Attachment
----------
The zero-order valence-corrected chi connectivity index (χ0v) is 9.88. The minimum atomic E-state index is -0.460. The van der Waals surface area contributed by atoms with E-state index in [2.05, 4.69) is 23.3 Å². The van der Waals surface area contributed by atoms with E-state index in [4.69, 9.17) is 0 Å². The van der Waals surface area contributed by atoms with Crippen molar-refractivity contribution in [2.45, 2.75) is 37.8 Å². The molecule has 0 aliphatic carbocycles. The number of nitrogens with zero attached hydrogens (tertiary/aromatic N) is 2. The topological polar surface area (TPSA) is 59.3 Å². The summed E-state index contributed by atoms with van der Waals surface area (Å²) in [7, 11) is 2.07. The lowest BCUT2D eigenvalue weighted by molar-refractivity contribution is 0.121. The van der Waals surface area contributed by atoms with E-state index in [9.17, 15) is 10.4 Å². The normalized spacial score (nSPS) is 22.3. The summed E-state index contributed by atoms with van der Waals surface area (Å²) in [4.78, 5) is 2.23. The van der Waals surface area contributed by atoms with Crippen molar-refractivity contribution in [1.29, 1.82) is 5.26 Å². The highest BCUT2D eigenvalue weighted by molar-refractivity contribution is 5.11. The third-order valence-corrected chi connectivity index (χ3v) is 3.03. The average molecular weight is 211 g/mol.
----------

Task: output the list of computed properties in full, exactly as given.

The zero-order valence-corrected chi connectivity index (χ0v) is 9.88. The minimum atomic E-state index is -0.460. The van der Waals surface area contributed by atoms with E-state index in [2.05, 4.69) is 23.3 Å². The van der Waals surface area contributed by atoms with E-state index in [4.69, 9.17) is 0 Å². The van der Waals surface area contributed by atoms with Crippen molar-refractivity contribution in [2.45, 2.75) is 37.8 Å². The molecule has 0 aliphatic carbocycles. The number of nitrogens with zero attached hydrogens (tertiary/aromatic N) is 2. The topological polar surface area (TPSA) is 59.3 Å². The summed E-state index contributed by atoms with van der Waals surface area (Å²) in [7, 11) is 2.07. The lowest BCUT2D eigenvalue weighted by molar-refractivity contribution is 0.121. The van der Waals surface area contributed by atoms with E-state index in [9.17, 15) is 10.4 Å². The normalized spacial score (nSPS) is 22.3. The summed E-state index contributed by atoms with van der Waals surface area (Å²) in [4.78, 5) is 2.23. The van der Waals surface area contributed by atoms with Crippen molar-refractivity contribution in [1.29, 1.82) is 5.26 Å². The highest BCUT2D eigenvalue weighted by molar-refractivity contribution is 5.11. The third-order valence-corrected chi connectivity index (χ3v) is 3.03. The average molecular weight is 211 g/mol.